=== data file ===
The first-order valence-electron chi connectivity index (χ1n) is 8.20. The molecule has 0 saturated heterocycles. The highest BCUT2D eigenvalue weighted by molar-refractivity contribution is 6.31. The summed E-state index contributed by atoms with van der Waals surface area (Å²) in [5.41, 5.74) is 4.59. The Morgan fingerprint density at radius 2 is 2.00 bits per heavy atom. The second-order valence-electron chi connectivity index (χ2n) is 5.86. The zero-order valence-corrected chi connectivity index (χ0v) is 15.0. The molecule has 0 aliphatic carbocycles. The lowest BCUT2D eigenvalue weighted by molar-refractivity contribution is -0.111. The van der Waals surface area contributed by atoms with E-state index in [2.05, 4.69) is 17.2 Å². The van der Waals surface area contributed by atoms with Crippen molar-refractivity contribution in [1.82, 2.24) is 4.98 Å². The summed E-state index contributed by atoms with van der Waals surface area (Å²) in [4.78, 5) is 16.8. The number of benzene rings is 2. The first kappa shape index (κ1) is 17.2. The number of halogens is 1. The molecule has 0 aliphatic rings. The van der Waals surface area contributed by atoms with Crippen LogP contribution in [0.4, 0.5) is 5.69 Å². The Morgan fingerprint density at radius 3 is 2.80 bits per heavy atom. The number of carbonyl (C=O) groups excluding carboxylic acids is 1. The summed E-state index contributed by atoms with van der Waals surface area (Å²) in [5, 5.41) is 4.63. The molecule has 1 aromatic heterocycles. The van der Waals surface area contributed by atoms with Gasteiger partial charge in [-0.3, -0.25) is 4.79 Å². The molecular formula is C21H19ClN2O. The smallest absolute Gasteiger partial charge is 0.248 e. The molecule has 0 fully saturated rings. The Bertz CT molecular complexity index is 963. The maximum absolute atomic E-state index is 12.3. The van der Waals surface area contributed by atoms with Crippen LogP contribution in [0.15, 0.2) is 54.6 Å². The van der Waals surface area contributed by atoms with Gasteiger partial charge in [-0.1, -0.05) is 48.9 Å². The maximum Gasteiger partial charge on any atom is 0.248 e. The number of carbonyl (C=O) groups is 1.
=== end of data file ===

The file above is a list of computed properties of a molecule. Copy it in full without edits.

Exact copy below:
The first-order valence-electron chi connectivity index (χ1n) is 8.20. The molecule has 0 saturated heterocycles. The highest BCUT2D eigenvalue weighted by molar-refractivity contribution is 6.31. The summed E-state index contributed by atoms with van der Waals surface area (Å²) in [5.41, 5.74) is 4.59. The Morgan fingerprint density at radius 2 is 2.00 bits per heavy atom. The second-order valence-electron chi connectivity index (χ2n) is 5.86. The zero-order valence-corrected chi connectivity index (χ0v) is 15.0. The molecule has 0 aliphatic carbocycles. The lowest BCUT2D eigenvalue weighted by molar-refractivity contribution is -0.111. The van der Waals surface area contributed by atoms with E-state index in [2.05, 4.69) is 17.2 Å². The van der Waals surface area contributed by atoms with Crippen molar-refractivity contribution in [1.82, 2.24) is 4.98 Å². The summed E-state index contributed by atoms with van der Waals surface area (Å²) in [4.78, 5) is 16.8. The number of benzene rings is 2. The first kappa shape index (κ1) is 17.2. The number of halogens is 1. The molecule has 0 aliphatic rings. The van der Waals surface area contributed by atoms with Crippen LogP contribution in [0.4, 0.5) is 5.69 Å². The Morgan fingerprint density at radius 3 is 2.80 bits per heavy atom. The number of carbonyl (C=O) groups excluding carboxylic acids is 1. The summed E-state index contributed by atoms with van der Waals surface area (Å²) in [5, 5.41) is 4.63. The molecule has 1 aromatic heterocycles. The van der Waals surface area contributed by atoms with Gasteiger partial charge in [-0.3, -0.25) is 4.79 Å². The molecular formula is C21H19ClN2O. The smallest absolute Gasteiger partial charge is 0.248 e. The molecule has 0 fully saturated rings. The Bertz CT molecular complexity index is 963. The maximum absolute atomic E-state index is 12.3. The van der Waals surface area contributed by atoms with Crippen LogP contribution in [0.15, 0.2) is 54.6 Å². The van der Waals surface area contributed by atoms with Gasteiger partial charge in [-0.1, -0.05) is 48.9 Å². The maximum Gasteiger partial charge on any atom is 0.248 e. The number of carbonyl (C=O) groups is 1.